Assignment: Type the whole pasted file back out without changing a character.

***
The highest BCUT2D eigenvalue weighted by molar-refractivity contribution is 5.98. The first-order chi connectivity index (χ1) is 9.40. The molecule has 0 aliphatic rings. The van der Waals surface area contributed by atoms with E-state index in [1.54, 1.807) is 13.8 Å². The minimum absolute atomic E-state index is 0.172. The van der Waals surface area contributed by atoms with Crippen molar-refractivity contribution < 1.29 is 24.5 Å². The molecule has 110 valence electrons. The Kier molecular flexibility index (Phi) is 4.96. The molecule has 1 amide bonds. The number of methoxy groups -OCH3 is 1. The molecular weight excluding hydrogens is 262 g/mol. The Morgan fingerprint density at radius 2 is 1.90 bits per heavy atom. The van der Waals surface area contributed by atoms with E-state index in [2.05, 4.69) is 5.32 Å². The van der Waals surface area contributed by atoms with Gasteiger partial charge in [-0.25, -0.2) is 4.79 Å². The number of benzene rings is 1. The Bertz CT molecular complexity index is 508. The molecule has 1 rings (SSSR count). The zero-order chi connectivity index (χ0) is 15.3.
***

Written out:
The highest BCUT2D eigenvalue weighted by molar-refractivity contribution is 5.98. The first-order chi connectivity index (χ1) is 9.40. The molecule has 0 aliphatic rings. The van der Waals surface area contributed by atoms with E-state index in [1.54, 1.807) is 13.8 Å². The minimum absolute atomic E-state index is 0.172. The van der Waals surface area contributed by atoms with Crippen molar-refractivity contribution < 1.29 is 24.5 Å². The molecule has 110 valence electrons. The Kier molecular flexibility index (Phi) is 4.96. The molecule has 1 amide bonds. The number of methoxy groups -OCH3 is 1. The molecular weight excluding hydrogens is 262 g/mol. The Morgan fingerprint density at radius 2 is 1.90 bits per heavy atom. The van der Waals surface area contributed by atoms with E-state index in [2.05, 4.69) is 5.32 Å². The van der Waals surface area contributed by atoms with Gasteiger partial charge in [-0.25, -0.2) is 4.79 Å². The number of benzene rings is 1. The Bertz CT molecular complexity index is 508. The molecule has 1 rings (SSSR count). The zero-order chi connectivity index (χ0) is 15.3.